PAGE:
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Electrocardiogram (ECG)

What is an ECG?

What is an ECG?

An electrocardiogram (ECG) is a method of assessing the rhythm, size and electrical activity of the heart. It consists of a series of sensors attached to leads stuck onto the skin of the legs and chest that measure the electrical signals produced by the heart as it beats. This is converted into a printed reading by an ECG machine that can be analysed by a vet.

When might the vet recommend an ECG?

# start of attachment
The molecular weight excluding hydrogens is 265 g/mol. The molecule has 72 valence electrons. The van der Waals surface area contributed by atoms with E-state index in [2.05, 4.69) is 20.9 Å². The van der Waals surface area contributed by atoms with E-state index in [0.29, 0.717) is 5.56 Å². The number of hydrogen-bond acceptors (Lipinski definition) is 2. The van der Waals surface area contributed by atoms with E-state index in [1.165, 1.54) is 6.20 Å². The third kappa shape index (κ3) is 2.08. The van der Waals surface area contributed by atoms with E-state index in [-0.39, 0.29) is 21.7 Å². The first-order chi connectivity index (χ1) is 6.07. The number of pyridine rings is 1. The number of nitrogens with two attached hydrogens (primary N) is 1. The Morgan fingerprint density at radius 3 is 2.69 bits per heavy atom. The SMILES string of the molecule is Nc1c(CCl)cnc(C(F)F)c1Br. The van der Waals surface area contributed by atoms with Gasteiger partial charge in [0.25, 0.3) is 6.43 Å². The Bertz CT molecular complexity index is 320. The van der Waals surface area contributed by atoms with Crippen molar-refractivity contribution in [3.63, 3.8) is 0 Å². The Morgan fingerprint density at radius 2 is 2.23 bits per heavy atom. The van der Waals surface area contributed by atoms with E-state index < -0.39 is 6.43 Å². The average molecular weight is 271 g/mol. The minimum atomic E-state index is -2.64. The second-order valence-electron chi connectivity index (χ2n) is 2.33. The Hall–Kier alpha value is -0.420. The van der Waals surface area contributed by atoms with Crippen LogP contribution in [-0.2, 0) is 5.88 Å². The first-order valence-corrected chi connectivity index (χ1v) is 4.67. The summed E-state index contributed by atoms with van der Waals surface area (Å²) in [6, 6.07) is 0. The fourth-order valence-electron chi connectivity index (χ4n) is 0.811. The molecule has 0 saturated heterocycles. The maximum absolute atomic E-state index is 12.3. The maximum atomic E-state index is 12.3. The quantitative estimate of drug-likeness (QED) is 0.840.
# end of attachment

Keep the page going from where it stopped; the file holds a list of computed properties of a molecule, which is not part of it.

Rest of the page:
An ECG is useful when investigating causes of shortness of breath or collapsing episodes, if an abnormal heart rhythm has been discovered during a health check and to assess the rhythm of the heart after an abnormal size or shape of the heart has been discovered, such as with an xray or ultrasound. Often an ECG is performed on a patient at rest, sometimes a mobile ECG device can be attached to an animal via a harness to monitor heart function over a longer period of time. This is especially useful if symptoms are intermittent or irregular.